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How Resistance of a Guitar Pickup Affects Tone and Output.

by vaughn skow March 30, 2018 4 min read

Okay gang, here is part TWO of our discussion on understanding specifications of guitar pickups ... how to turn numbers into an idea of what the TONE will be!  The resistance of a guitar pickup is often the most miss-understood spec ... even though it's often the ONE SPEC people think they actually understand!  This specification simply tells you how difficult it is for electrons to move from one end of a guitars coil through to the other end. Seriously friends, that's it! Folks read waaaaaay too much into this spec.  Let's talk about that!  If you're in a hurry, feel free to skip to the bullet-points at the end.

What does guitar pickup resistance mean

Folks often wrongly think that the resistance spec tells how loud or "hot" a pickup will be; to a certain extent that is true, but ONLY if all other variables are the same.  Think of it like this:  Let's say we wound a Strat pickup with as much of the typical 42-gauge wire as the bobbin can hold ... that would result in a resistance spec of nearly 8K, very high for a Strat pickup! Now lets say we removed the magnetic pole pieces, the pickup will STILL read 8K, but will produce absolutely no sound at all!  Why?  Because a magnetic guitar pickup is an ElectroMagnetic Induction device, which turns the motion of your strings in the presence of a magnetic field into current (the sound that comes out the output jack of your guitar).  Okay, y'all take a little trip to see how a pickup actually works and then come back to read the rest of this:

Okay, hope that little trip helped, did you press the little button to "pluck" the string, cool, huh?  I hope you figured out that the overall sound of the pickup is the result of ALL the specs and materials in the pickup ... not just how hard those little electrons need to work to travel around the coil!

So, what DOES the resistance spec tell us?  Kinda what you think it does ... when all other variables are exactly the same!  For instance, if you take two Strat pickups that have the exact same composition and charge of Alnico magnets in them, are built on exactly the same bobbins, and the coil wire is exactly the same thickness (gauge), and is coated with exactly the same insulating material ... then yes, the resistance spec will tell you how "hot" the pickup will be.  That's a LOT of stipulations, but there's more; as in all things audio, this follows a logarithmic scale, it's not linear. So, to wind a "hotter" pickup you don't count 1,2,3... you count 1,100,1000 ...!  So a pickup with 10,000 turns of wire is NOT twice as "hot" as one with 5,000 turns ... no, it would take 100,000 to equal that!  Ay caramba! But as you wind a pickup hotter, you soon reach the point of diminishing returns, because as you make it harder and harder for electrons to swim through the coil, you begin to have progressively bigger and bigger fish be the only ones burly enough to make the trip.  Just like the size of the strings themselves, bigger means lower frequency ... and so the pickup soon goes from being "hotter and hotter" to being more and more muddy!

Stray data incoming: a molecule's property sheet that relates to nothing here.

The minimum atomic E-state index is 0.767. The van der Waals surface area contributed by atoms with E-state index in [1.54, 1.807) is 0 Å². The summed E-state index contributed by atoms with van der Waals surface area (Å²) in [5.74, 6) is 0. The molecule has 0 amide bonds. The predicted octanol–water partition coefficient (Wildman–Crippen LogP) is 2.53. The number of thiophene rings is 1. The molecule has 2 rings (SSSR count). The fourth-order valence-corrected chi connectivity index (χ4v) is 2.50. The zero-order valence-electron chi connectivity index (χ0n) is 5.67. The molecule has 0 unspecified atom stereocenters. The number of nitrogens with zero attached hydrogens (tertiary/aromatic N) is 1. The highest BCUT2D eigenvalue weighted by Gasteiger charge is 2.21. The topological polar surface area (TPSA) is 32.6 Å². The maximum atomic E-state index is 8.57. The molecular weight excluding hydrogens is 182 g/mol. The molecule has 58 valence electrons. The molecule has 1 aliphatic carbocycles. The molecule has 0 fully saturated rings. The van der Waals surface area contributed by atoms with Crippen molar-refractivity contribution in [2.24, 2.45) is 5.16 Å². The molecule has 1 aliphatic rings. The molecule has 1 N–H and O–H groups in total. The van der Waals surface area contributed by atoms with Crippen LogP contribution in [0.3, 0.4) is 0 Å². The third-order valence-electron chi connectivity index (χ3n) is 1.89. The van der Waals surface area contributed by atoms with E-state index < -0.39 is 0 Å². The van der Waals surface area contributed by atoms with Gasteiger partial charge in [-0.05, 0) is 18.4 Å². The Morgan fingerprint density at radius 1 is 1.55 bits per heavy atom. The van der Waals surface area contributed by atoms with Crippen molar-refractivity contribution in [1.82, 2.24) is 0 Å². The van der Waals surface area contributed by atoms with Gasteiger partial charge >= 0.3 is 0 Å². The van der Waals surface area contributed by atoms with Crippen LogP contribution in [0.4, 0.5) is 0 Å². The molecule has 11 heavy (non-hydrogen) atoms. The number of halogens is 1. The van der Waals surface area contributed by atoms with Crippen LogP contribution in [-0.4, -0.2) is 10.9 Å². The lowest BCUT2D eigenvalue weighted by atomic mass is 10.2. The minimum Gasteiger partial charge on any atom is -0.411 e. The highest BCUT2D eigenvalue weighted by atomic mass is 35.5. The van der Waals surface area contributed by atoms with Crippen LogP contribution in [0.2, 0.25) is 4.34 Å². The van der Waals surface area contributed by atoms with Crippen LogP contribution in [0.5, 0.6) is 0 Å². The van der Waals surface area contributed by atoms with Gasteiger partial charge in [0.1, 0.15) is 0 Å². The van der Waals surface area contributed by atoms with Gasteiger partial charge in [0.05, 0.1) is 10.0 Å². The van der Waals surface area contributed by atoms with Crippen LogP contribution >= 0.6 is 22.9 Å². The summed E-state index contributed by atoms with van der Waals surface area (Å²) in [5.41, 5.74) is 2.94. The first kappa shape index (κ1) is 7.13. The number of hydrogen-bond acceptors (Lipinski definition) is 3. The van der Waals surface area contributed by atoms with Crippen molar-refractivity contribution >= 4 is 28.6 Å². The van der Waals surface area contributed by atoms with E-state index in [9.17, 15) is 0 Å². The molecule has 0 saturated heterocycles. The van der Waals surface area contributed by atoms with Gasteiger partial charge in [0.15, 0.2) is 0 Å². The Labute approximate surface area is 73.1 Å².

The HUGE takeaway here is this: Remember that Strat pickup with 5,000 turns (for about a 4k resistance) vs the one with twice the turns and twice the resistance?  Well, the one with twice the resistance would be a little louder/hotter ... and a BUNCH less bright!  Get it?

So, how about this: we wind that same Strat pickup with 10,000 turns of thinner 44-gauge wire?  Can you guess the results?  Well, it would clock in at about 15K because it's harder for those electrons to flow through a SMALLER tunnel, and it would be about the SAME output as the one wound with only 5000 turns of 42-gauge wire ... but the tone would be way, way, way darker.  Also, if you PHYSICALLY measured the coil, it would be about the same SIZE as the one with 5,000 turns of 42-gauge wire.  Yes, in a coil, size matters.  Magnetic pickups are governed by the laws of physics.  Since the pickups pretty much need to be a given size to match the strings on your guitar, and so our physical minimums and maximums are quite limited.  Now if we go for a completely alternative method of turning the motion of the strings into an electric signal, then the physics are totally different, the most common alternative method would be the piezoelectric crystals often used in acoustic guitar pickups, another totally weird and interesting method is the work in photo-electric optical pickups being experimented with: check it out: ... yep, NYLON strings on a Strat!  No need for metal when you are not using magnetic pickups.

Okay, here is the real take away in bullet points:

  • The Resistance spec means nothing in itself, only when combined with everything else that comprises a pickup.
  • For two Resistance specs to be able to be directly compared, everything else needs to be IDENTICAL.
  • As you wind more wire on a coil the resistance goes up.
  • Smaller wire will have a higher resistance than an equal amount of larger wire.
  • As resistance increases, you soon reach the point where it stops getting louder and it gets DARKER.
  • So, resistance tells you NOTHING in and of itself!

There ya have it. Believe it or not we've just scratched the surface of this topic.  We never discussed the various coatings on the coil wire or the composition of the wire itself.  We also failed to cover the pattern the coil was wound in or how tight it was wound ... and all of these effect the tone and output of a pickup ... irregardless of what the resistance spec says!  So what is probably the most IMPORTANT spec then?  Well read the next blog in this series to find out!  If you have not already, please real the last blog on the value of the magnetic Gauss spec.

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